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Ukraine war latest: Russian troops killed wounded Ukrainian soldiers in Avdiivka after promising to evacuate them, military says

by The Kyiv Independent news desk February 19, 2024 10:34 PM 7 min read
A view of the Avdiivka Coke and Chemical Plant in the town of Avdiivka in the Russian-controlled part of Donetsk Oblast on Feb. 19, 2024. (STRINGER/AFP via Getty Images)
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Key developments on Feb. 19:

  • Military: Russian troops killed wounded Ukrainian soldiers in Avdiivka after promising to evacuate them
  • Commander: Some units of 3rd Assault Brigade were 'completely surrounded' in Avdiivka but managed to escape
  • NBC: Biden administration considering supplying Ukraine with long-range ATACMS missiles
  • Air Force: Ukraine shoots down 2 Russian fighter jets
  • Media: Ukraine may receive first F-16 jets in June

The Russian military pledged to evacuate wounded Ukrainian soldiers from the Zenit strongpoint in the town of Avdiivka and provide them with assistance but instead shot dead five of the soldiers, Ukraine’s 110th Brigade said on Feb. 19.

The confirmation came after media reports that relatives identified the dead bodies of three soldiers of the brigade. They were left behind heavily wounded, while the rest of the forces retreated from the strongpoint, according to the reports.

The brigade said in a statement that several seriously injured and killed servicemen could not be evacuated due to continuous bombardment and the complete encirclement of Zenit.

It also said that Ukrainian forces had contacted organizations negotiating with Russia on prisoner exchanges to provide assistance to wounded, unarmed Ukrainian soldiers.

“The enemy informed the coordinators of this process that they agreed to evacuate our wounded, provide them with assistance, and exchange them later. Our soldiers were ordered to save their lives,” the brigade wrote on Facebook, saying that Russian troops broke their promise and shot the Ukrainian soldiers.

According to Ukraine’s 110th Brigade, among the executed were Andrii Dubnytskyi, Ivan Zhyntnyk, Heorhii Pavlov, Oleksandr Zinchuk and Mykola Savosik. Information on the fate of a sixth soldier has not yet been confirmed.

Commander-in-Chief of Ukraine’s Armed Forces Oleksandr Syrskyi announced the decision to withdraw Ukrainian units from Avdiivka, an embattled city just north of Russian-occupied Donetsk in eastern Ukraine, on the night of Feb. 17.

Russian forces had been trying to capture Avdiivka since 2014, when Russia first invaded Ukraine. Following Russia's recent assault on the city, which started in October last year, most of Avdiivka has been destroyed by urban warfare, artillery barrages, and airstrikes.

Russia takes Avdiivka at steep price, as Ukraine forced to face shortcomings
The capture of Avdiivka is Russia’s first major achievement in nine months, but it doesn’t leave any side looking good. For Russia, it was a Pyrrhic victory that consumed an army’s worth of equipment and killed or mangled estimated tens of thousands of Russian men to capture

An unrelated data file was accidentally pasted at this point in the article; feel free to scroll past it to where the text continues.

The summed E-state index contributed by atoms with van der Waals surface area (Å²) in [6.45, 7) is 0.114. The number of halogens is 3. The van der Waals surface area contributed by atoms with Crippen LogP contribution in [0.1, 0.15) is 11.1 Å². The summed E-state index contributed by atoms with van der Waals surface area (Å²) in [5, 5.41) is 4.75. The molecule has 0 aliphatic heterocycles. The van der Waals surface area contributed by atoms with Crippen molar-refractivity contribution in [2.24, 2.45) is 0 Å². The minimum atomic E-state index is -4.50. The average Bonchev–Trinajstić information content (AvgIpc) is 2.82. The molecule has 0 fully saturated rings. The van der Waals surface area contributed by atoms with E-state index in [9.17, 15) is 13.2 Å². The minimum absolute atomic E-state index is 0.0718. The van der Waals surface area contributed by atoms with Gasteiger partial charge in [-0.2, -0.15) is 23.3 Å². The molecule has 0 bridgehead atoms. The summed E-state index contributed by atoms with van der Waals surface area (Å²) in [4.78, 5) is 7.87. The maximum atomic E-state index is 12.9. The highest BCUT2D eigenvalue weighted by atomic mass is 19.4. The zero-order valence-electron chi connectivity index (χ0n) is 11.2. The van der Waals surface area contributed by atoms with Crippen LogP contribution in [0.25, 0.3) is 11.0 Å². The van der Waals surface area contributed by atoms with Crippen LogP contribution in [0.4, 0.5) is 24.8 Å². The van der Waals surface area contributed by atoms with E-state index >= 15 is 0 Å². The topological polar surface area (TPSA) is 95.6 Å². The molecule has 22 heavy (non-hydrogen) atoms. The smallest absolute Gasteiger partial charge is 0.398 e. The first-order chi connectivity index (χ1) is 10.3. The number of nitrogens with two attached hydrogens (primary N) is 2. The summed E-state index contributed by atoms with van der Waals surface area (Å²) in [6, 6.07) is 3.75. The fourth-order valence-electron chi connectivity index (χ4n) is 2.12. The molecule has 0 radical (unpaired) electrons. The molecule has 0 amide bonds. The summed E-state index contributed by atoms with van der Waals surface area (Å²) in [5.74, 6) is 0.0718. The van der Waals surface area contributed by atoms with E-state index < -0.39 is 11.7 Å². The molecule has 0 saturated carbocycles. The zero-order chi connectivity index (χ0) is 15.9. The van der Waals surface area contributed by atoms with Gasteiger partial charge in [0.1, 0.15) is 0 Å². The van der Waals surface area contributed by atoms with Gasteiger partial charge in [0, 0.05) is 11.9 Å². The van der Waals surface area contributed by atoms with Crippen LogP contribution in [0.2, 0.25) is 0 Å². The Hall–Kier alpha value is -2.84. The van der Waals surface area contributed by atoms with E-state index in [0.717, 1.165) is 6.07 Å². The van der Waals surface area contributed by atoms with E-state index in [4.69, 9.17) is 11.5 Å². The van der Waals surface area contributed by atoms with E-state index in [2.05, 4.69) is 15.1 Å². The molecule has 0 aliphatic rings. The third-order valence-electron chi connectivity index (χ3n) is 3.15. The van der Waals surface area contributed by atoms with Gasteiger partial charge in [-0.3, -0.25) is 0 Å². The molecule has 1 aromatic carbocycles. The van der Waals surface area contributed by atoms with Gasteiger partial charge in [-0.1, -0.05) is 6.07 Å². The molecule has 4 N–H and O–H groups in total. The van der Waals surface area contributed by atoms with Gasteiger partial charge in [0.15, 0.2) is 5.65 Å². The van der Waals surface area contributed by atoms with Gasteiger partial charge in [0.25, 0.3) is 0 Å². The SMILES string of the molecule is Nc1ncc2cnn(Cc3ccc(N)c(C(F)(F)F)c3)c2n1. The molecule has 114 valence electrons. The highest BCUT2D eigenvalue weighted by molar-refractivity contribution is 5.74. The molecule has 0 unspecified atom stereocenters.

Commander: Some units of 3rd Assault Brigade were 'completely surrounded' in Avdiivka but managed to escape

Some units of Ukraine's Third Assault Brigade were "completely surrounded" in the city of Avdiivka but managed to escape before Russian forces totally captured the city, the unit's deputy commander, Maksym Zhorin, said on Feb. 19.

Lying mere kilometers from occupied Donetsk, Avdiivka has stood against Russian forces since 2014.

The city was under an intensified onslaught since October 2023, culminating in Avdiivka's capture by Russia on Feb. 17.

Commander-in-Chief Oleksandr Syrskyi announced the withdrawal "in order to avoid encirclement and preserve the lives and health of servicemen," but there were reports that the retreat was not carried out as smoothly as possible.

Zhorin said that despite reports from Russian Telegram channels, none of the fighters from the Third Assault Brigade were left in Avdiivka.

Ukraine finally moves to fortify front line, but could it be too little too late?
“If you want to live, dig.” The words, often spoken by Ukrainian troops, are universal advice for trench warfare in general, but especially for both sides in Russia’s war against Ukraine. Normally expressed as advice to the individual soldier, the maxim now applies to the country as a whole.

NBC: Biden administration considering supplying Ukraine with long-range ATACMS missiles

The White House is prepared to send Ukraine long-range Army Tactical Missile Systems (ATACMS) if Congress approves a new funding package, NBC News reported on Feb. 19, citing unnamed U.S. officials.

After months of deliberation, the U.S. delivered ATACMS missiles to Ukraine in October 2023, but they were an older model with a range of 165 kilometers. Newer variations of ATACMS that have a maximum range of around 300 kilometers have so far not been provided to Ukraine.